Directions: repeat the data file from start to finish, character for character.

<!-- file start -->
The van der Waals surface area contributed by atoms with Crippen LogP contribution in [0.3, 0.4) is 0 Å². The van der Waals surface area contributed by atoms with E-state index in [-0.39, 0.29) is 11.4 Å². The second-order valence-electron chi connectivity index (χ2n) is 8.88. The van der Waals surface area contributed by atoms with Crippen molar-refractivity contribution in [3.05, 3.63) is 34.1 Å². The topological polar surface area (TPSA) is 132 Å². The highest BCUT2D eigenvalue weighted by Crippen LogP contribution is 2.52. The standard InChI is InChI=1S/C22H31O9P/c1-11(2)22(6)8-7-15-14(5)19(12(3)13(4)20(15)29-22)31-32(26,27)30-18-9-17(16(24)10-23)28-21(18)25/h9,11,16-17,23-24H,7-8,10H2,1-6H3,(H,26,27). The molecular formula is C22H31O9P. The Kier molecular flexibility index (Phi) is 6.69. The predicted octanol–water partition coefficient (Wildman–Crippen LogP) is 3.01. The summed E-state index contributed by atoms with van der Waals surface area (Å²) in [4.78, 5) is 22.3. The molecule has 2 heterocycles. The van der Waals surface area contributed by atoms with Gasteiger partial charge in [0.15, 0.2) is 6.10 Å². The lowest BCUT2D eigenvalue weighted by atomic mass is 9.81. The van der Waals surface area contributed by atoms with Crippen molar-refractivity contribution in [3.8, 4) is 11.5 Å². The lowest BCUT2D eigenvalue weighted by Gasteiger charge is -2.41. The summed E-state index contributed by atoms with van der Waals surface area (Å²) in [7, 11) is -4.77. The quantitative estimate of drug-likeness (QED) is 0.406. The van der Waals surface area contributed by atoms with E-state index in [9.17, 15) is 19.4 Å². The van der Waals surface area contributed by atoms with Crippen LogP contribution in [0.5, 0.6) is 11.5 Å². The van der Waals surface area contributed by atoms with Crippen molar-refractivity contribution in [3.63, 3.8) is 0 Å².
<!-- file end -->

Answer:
The van der Waals surface area contributed by atoms with Crippen LogP contribution in [0.3, 0.4) is 0 Å². The van der Waals surface area contributed by atoms with E-state index in [-0.39, 0.29) is 11.4 Å². The second-order valence-electron chi connectivity index (χ2n) is 8.88. The van der Waals surface area contributed by atoms with Crippen molar-refractivity contribution in [3.05, 3.63) is 34.1 Å². The topological polar surface area (TPSA) is 132 Å². The highest BCUT2D eigenvalue weighted by Crippen LogP contribution is 2.52. The standard InChI is InChI=1S/C22H31O9P/c1-11(2)22(6)8-7-15-14(5)19(12(3)13(4)20(15)29-22)31-32(26,27)30-18-9-17(16(24)10-23)28-21(18)25/h9,11,16-17,23-24H,7-8,10H2,1-6H3,(H,26,27). The molecular formula is C22H31O9P. The Kier molecular flexibility index (Phi) is 6.69. The predicted octanol–water partition coefficient (Wildman–Crippen LogP) is 3.01. The summed E-state index contributed by atoms with van der Waals surface area (Å²) in [4.78, 5) is 22.3. The molecule has 2 heterocycles. The van der Waals surface area contributed by atoms with Gasteiger partial charge in [0.15, 0.2) is 6.10 Å². The lowest BCUT2D eigenvalue weighted by atomic mass is 9.81. The van der Waals surface area contributed by atoms with Crippen molar-refractivity contribution in [3.8, 4) is 11.5 Å². The lowest BCUT2D eigenvalue weighted by Gasteiger charge is -2.41. The summed E-state index contributed by atoms with van der Waals surface area (Å²) in [7, 11) is -4.77. The quantitative estimate of drug-likeness (QED) is 0.406. The van der Waals surface area contributed by atoms with E-state index in [9.17, 15) is 19.4 Å². The van der Waals surface area contributed by atoms with Crippen LogP contribution in [0.5, 0.6) is 11.5 Å². The van der Waals surface area contributed by atoms with Crippen molar-refractivity contribution in [3.63, 3.8) is 0 Å².